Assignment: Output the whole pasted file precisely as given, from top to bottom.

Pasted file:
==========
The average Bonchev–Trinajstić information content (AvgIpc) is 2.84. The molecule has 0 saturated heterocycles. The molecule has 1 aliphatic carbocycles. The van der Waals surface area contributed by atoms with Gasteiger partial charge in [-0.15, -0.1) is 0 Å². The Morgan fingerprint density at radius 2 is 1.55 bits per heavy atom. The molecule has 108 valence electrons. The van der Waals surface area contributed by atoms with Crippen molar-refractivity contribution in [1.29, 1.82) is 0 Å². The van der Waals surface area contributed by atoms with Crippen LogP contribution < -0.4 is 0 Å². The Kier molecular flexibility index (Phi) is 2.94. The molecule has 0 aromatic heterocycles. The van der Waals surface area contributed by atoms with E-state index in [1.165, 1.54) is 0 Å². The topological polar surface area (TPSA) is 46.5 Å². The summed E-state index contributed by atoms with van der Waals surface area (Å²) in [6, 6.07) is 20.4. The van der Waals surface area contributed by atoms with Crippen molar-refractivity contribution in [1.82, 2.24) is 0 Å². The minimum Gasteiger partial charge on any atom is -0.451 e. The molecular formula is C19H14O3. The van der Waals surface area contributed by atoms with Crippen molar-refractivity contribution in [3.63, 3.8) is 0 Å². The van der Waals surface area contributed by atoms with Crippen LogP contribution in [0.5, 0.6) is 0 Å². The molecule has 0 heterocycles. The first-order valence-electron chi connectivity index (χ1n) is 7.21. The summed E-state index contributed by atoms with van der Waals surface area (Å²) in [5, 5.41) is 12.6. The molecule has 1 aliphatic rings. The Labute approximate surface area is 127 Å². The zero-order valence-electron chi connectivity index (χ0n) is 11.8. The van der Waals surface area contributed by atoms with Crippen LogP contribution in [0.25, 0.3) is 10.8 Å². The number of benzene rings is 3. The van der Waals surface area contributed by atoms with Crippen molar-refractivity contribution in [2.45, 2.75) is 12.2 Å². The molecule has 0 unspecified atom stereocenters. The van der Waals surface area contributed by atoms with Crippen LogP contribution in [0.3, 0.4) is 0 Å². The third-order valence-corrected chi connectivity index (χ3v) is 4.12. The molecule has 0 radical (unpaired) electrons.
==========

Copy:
The average Bonchev–Trinajstić information content (AvgIpc) is 2.84. The molecule has 0 saturated heterocycles. The molecule has 1 aliphatic carbocycles. The van der Waals surface area contributed by atoms with Gasteiger partial charge in [-0.15, -0.1) is 0 Å². The Morgan fingerprint density at radius 2 is 1.55 bits per heavy atom. The molecule has 108 valence electrons. The van der Waals surface area contributed by atoms with Crippen molar-refractivity contribution in [1.29, 1.82) is 0 Å². The van der Waals surface area contributed by atoms with Crippen LogP contribution < -0.4 is 0 Å². The Kier molecular flexibility index (Phi) is 2.94. The molecule has 0 aromatic heterocycles. The van der Waals surface area contributed by atoms with E-state index in [1.165, 1.54) is 0 Å². The topological polar surface area (TPSA) is 46.5 Å². The summed E-state index contributed by atoms with van der Waals surface area (Å²) in [6, 6.07) is 20.4. The van der Waals surface area contributed by atoms with Crippen molar-refractivity contribution in [1.82, 2.24) is 0 Å². The minimum Gasteiger partial charge on any atom is -0.451 e. The molecular formula is C19H14O3. The van der Waals surface area contributed by atoms with Crippen molar-refractivity contribution in [3.63, 3.8) is 0 Å². The van der Waals surface area contributed by atoms with Crippen LogP contribution in [0.5, 0.6) is 0 Å². The molecule has 0 heterocycles. The first-order valence-electron chi connectivity index (χ1n) is 7.21. The summed E-state index contributed by atoms with van der Waals surface area (Å²) in [5, 5.41) is 12.6. The molecule has 1 aliphatic rings. The Labute approximate surface area is 127 Å². The zero-order valence-electron chi connectivity index (χ0n) is 11.8. The van der Waals surface area contributed by atoms with Crippen LogP contribution in [0.25, 0.3) is 10.8 Å². The number of benzene rings is 3. The van der Waals surface area contributed by atoms with Crippen molar-refractivity contribution in [2.45, 2.75) is 12.2 Å². The molecule has 0 unspecified atom stereocenters. The van der Waals surface area contributed by atoms with Crippen LogP contribution in [0.3, 0.4) is 0 Å². The third-order valence-corrected chi connectivity index (χ3v) is 4.12. The molecule has 0 radical (unpaired) electrons.